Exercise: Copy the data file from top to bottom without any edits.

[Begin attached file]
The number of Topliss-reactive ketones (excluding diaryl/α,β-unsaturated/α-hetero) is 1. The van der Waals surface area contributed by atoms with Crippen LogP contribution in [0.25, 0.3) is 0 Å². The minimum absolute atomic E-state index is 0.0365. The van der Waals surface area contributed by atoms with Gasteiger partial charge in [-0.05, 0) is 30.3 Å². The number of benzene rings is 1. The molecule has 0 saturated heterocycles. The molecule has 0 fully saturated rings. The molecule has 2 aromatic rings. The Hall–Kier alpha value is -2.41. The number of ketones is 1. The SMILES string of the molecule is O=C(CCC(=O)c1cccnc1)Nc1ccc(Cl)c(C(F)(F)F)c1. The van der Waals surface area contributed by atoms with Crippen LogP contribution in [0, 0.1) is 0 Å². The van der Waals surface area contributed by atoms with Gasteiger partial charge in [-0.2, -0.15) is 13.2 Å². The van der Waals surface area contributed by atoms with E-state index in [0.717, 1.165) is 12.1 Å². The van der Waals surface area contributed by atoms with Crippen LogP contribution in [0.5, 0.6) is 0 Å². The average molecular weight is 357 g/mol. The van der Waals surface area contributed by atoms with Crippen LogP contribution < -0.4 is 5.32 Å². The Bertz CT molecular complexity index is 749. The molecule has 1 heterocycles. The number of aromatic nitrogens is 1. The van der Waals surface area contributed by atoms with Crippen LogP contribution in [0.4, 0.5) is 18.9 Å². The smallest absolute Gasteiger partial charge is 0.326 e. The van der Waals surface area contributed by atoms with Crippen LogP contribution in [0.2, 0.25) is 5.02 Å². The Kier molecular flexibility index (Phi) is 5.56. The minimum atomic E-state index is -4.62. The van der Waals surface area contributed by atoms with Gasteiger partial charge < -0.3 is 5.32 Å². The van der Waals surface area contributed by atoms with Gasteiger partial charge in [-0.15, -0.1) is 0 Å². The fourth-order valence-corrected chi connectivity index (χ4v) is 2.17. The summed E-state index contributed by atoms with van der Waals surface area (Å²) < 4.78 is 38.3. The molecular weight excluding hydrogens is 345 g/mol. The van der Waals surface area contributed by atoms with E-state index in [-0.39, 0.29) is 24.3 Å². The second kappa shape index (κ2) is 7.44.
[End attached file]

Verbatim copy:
The number of Topliss-reactive ketones (excluding diaryl/α,β-unsaturated/α-hetero) is 1. The van der Waals surface area contributed by atoms with Crippen LogP contribution in [0.25, 0.3) is 0 Å². The minimum absolute atomic E-state index is 0.0365. The van der Waals surface area contributed by atoms with Gasteiger partial charge in [-0.05, 0) is 30.3 Å². The number of benzene rings is 1. The molecule has 0 saturated heterocycles. The molecule has 0 fully saturated rings. The molecule has 2 aromatic rings. The Hall–Kier alpha value is -2.41. The number of ketones is 1. The SMILES string of the molecule is O=C(CCC(=O)c1cccnc1)Nc1ccc(Cl)c(C(F)(F)F)c1. The van der Waals surface area contributed by atoms with Crippen LogP contribution in [0, 0.1) is 0 Å². The van der Waals surface area contributed by atoms with Gasteiger partial charge in [-0.2, -0.15) is 13.2 Å². The van der Waals surface area contributed by atoms with E-state index in [0.717, 1.165) is 12.1 Å². The van der Waals surface area contributed by atoms with Crippen LogP contribution in [0.5, 0.6) is 0 Å². The average molecular weight is 357 g/mol. The van der Waals surface area contributed by atoms with Crippen LogP contribution < -0.4 is 5.32 Å². The Bertz CT molecular complexity index is 749. The molecule has 1 heterocycles. The number of aromatic nitrogens is 1. The van der Waals surface area contributed by atoms with Crippen LogP contribution in [0.4, 0.5) is 18.9 Å². The smallest absolute Gasteiger partial charge is 0.326 e. The van der Waals surface area contributed by atoms with Crippen LogP contribution in [0.2, 0.25) is 5.02 Å². The Kier molecular flexibility index (Phi) is 5.56. The minimum atomic E-state index is -4.62. The van der Waals surface area contributed by atoms with Gasteiger partial charge < -0.3 is 5.32 Å². The van der Waals surface area contributed by atoms with Gasteiger partial charge in [-0.15, -0.1) is 0 Å². The fourth-order valence-corrected chi connectivity index (χ4v) is 2.17. The summed E-state index contributed by atoms with van der Waals surface area (Å²) < 4.78 is 38.3. The molecular weight excluding hydrogens is 345 g/mol. The van der Waals surface area contributed by atoms with E-state index in [-0.39, 0.29) is 24.3 Å². The second kappa shape index (κ2) is 7.44.